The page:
A federal bank regulator that has fined Wells Fargo more than $500 million over its creation of unauthorized accounts and other consumer abuses has found evidence of sales practice problems at other large and midsize banks — but is refusing to name those institutions.
The Office of the Comptroller of the Currency, the nation’s main bank regulator, found “bank-specific instances of accounts being opened without proof of customer consent” as part of a review of more than 40 banks spurred by the Wells Fargo scandal, agency spokesman Bryan Hubbard told The Times in an email Friday.
However, the agency will not be naming the banks where it found potentially unauthorized accounts or providing details on banks’ specific conduct, he said.
“We do not comment on specific supervisory matters pertaining to particular banks, and exam findings are not released,” Hubbard said.
American Banker, which first reported the story this week, reported that the agency warned banks about five industry-wide issues and more than 250 institution-specific problems turned up by the review.
Hubbard wouldn’t comment on the number of specific or industry-wide issues banks were warned about, but said the review wrapped up at the end of last year and banks received letters regarding their specific issues early this year.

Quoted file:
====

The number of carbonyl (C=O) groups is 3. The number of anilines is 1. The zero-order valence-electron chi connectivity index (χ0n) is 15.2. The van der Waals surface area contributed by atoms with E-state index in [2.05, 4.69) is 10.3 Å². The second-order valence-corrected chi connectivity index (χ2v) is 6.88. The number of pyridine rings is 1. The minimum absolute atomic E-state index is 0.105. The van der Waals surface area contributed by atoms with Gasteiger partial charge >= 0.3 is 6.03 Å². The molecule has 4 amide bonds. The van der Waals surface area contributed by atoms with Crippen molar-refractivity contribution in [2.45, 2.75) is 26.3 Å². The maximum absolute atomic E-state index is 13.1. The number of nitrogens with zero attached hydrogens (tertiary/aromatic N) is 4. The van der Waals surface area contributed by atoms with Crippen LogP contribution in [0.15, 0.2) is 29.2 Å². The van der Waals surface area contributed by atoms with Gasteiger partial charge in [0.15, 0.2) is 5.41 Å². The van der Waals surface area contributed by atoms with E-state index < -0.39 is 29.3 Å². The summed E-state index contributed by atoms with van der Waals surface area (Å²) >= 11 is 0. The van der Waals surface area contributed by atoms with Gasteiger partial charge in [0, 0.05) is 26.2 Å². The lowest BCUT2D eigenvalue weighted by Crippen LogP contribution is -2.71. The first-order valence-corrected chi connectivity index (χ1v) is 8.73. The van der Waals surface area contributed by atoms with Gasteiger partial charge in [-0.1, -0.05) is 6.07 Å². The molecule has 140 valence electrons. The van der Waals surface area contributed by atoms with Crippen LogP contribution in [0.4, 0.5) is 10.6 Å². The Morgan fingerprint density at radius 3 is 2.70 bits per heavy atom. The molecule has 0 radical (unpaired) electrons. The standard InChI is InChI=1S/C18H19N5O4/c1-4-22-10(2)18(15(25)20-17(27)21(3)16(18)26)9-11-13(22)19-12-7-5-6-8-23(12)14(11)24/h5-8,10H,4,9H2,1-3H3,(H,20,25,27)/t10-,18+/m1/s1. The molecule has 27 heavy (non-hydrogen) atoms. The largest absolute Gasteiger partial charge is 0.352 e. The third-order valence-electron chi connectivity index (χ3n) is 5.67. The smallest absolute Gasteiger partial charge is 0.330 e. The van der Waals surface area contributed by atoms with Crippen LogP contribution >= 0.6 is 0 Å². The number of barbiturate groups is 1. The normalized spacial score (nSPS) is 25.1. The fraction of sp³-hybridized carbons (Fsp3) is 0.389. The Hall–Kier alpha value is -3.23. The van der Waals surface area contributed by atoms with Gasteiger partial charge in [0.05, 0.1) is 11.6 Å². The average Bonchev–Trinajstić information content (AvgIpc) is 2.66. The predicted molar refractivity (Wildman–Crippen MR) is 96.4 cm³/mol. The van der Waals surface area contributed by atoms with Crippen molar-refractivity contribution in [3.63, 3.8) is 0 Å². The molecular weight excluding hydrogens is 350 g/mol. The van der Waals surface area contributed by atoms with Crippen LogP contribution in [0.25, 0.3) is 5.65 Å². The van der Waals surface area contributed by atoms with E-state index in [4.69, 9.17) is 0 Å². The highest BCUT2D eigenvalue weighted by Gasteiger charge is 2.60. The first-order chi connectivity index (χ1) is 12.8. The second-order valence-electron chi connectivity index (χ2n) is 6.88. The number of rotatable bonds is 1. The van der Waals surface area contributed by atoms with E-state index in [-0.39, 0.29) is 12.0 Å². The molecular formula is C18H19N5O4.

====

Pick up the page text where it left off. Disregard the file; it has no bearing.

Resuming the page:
The review started under previous Comptroller Thomas Curry, an Obama appointee. The OCC is now run by Joseph Otting, a former Los Angeles banker who was appointed last year by President Trump.
Otting, who so far has taken a more industry-friendly tack than his predecessor, could face questions from Congress next week about the OCC’s decision to withhold information related to the review. He is scheduled to testify Wednesday and Thursday before the House and Senate banking committees, respectively.
The OCC’s decision to not publicly release its findings drew the ire of consumer groups. They have said that the aggressive employee sales goals and other problems that led to the creation of millions of unauthorized accounts at Wells Fargo — first documented in a 2013 Los Angeles Times investigation — were not unique to the San Francisco finance giant.
Ed Mierzwinski of the U.S. Public Interest Research Group said that the OCC appears to be sweeping its findings under the rug and that the agency should release the results of the review and publicize its warnings to banks.
“It’s apparent that the toxic culture at Wells Fargo that led to millions of fake accounts was no outlier,” he said. “We know now that Wells Fargo wasn’t the only wrongdoer; only full disclosure by OCC can let us know if Wells was Patient Zero of a growing epidemic of banks behaving badly.”
Still, the OCC’s finding is not surprising. In 2016, executives at a few large banks who spoke to The Times on the condition of anonymity said they were nearly certain that some workers had created unauthorized accounts at their institutions, though they did not believe the practice was widespread.
Banking consultant Margaret Kane agreed, saying at the time that because nearly all banks use incentives to encourage workers to open accounts, it was likely that other banks would have similar issues.